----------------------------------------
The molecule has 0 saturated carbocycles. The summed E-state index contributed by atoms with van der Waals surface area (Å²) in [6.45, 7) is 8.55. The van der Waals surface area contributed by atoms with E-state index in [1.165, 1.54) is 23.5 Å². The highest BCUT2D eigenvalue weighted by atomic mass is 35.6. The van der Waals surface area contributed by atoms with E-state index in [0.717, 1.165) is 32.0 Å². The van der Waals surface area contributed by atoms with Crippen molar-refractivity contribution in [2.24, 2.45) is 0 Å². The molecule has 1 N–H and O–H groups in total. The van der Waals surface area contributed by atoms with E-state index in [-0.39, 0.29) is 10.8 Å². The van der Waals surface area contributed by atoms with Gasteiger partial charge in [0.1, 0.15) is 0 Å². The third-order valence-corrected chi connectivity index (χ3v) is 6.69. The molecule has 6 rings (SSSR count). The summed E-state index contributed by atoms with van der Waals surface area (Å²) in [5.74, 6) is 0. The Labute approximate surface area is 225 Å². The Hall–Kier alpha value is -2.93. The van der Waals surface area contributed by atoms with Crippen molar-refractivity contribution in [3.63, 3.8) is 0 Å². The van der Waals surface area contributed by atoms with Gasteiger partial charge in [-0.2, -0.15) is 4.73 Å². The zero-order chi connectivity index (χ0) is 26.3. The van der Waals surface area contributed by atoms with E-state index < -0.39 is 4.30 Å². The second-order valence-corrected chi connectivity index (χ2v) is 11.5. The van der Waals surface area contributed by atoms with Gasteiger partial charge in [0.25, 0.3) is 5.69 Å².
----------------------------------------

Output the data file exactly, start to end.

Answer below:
The molecule has 0 saturated carbocycles. The summed E-state index contributed by atoms with van der Waals surface area (Å²) in [6.45, 7) is 8.55. The van der Waals surface area contributed by atoms with E-state index in [1.165, 1.54) is 23.5 Å². The highest BCUT2D eigenvalue weighted by atomic mass is 35.6. The van der Waals surface area contributed by atoms with E-state index in [0.717, 1.165) is 32.0 Å². The van der Waals surface area contributed by atoms with Crippen molar-refractivity contribution in [2.24, 2.45) is 0 Å². The molecule has 1 N–H and O–H groups in total. The van der Waals surface area contributed by atoms with E-state index in [-0.39, 0.29) is 10.8 Å². The van der Waals surface area contributed by atoms with Gasteiger partial charge in [0.1, 0.15) is 0 Å². The third-order valence-corrected chi connectivity index (χ3v) is 6.69. The molecule has 6 rings (SSSR count). The summed E-state index contributed by atoms with van der Waals surface area (Å²) in [5.74, 6) is 0. The Labute approximate surface area is 225 Å². The Hall–Kier alpha value is -2.93. The van der Waals surface area contributed by atoms with Crippen molar-refractivity contribution in [3.63, 3.8) is 0 Å². The van der Waals surface area contributed by atoms with Gasteiger partial charge in [-0.2, -0.15) is 4.73 Å². The zero-order chi connectivity index (χ0) is 26.3. The van der Waals surface area contributed by atoms with E-state index < -0.39 is 4.30 Å². The second-order valence-corrected chi connectivity index (χ2v) is 11.5. The van der Waals surface area contributed by atoms with Gasteiger partial charge in [0.25, 0.3) is 5.69 Å².